Today, exacty 115 years ago, on november 8, 1895, Wilhelm Röntgen (1845-1923) made his famous discovery: he produced and detected electromagnetic radiation in a wavelength range today known as X-rays or Röntgen rays, an achievement that earned him the first Nobel Prize in Physics in 1901. The picture above is the very first röntgen photo made of a human body: it’s Mrs. Röntgen’s hand, including her wedding ring!
Wilhelm Conrad Röntgen (accidentally) discovered an image cast from his cathode ray generator, projected far beyond the possible range of the cathode rays (now known as an electron beam). Further investigation showed that the rays were generated at the point of contact of the cathode ray beam on the interior of the vacuum tube, that they were not deflected by magnetic fields, and they penetrated many kinds of matter.
A week after his discovery, Rontgen took an X-ray photograph of his wife’s hand which clearly revealed her wedding ring and her bones. The photograph electrified the general public and aroused great scientific interest in the new form of radiation. Röntgen named the new form of radiation X-radiation (X standing for “Unknown”). Hence the term X-rays (also referred as Röntgen rays, though this term is unusual outside of Germany).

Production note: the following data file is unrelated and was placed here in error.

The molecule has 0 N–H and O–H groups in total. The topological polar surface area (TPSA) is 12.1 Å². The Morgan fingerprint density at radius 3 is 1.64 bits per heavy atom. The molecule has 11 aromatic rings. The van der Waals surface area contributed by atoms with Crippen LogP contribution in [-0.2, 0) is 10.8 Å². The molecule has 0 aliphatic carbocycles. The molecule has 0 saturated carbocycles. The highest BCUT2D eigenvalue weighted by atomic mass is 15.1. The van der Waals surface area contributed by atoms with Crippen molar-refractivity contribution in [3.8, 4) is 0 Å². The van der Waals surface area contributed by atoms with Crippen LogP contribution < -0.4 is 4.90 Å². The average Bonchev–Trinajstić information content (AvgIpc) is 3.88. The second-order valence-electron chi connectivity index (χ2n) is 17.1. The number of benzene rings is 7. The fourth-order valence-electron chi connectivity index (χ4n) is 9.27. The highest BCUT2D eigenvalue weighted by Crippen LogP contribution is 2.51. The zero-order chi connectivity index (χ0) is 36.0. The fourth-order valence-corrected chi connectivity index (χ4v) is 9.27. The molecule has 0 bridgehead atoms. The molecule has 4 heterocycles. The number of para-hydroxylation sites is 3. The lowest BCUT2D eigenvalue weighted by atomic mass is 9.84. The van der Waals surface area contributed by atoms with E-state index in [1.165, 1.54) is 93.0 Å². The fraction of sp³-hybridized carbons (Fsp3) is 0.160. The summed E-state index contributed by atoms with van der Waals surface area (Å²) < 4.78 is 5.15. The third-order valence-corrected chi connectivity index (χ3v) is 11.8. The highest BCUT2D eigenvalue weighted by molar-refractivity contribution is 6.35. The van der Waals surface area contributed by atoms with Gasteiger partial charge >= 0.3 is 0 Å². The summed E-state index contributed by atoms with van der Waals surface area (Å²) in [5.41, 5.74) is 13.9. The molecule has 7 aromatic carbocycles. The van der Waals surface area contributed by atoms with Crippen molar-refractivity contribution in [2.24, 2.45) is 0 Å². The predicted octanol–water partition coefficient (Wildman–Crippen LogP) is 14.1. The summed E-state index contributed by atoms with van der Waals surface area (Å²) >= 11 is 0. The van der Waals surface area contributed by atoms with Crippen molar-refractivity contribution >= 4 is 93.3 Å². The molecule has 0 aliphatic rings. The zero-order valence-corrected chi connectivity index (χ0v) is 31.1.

The announcement of Roentgen’s discovery, illustrated with an X-ray photograph of his wife’s hand, was hailed as one of mankind’s greatest scientific accomplishments (comparable with the discoversie made by Albert Einstein & Charles Darwin), an invention that would revolutionize every aspect of human existence.
In Otto Glasser, Wilhelm Conrad Röntgen and the early history of the Roentgen rays. London, 1933. National Library of Medicine.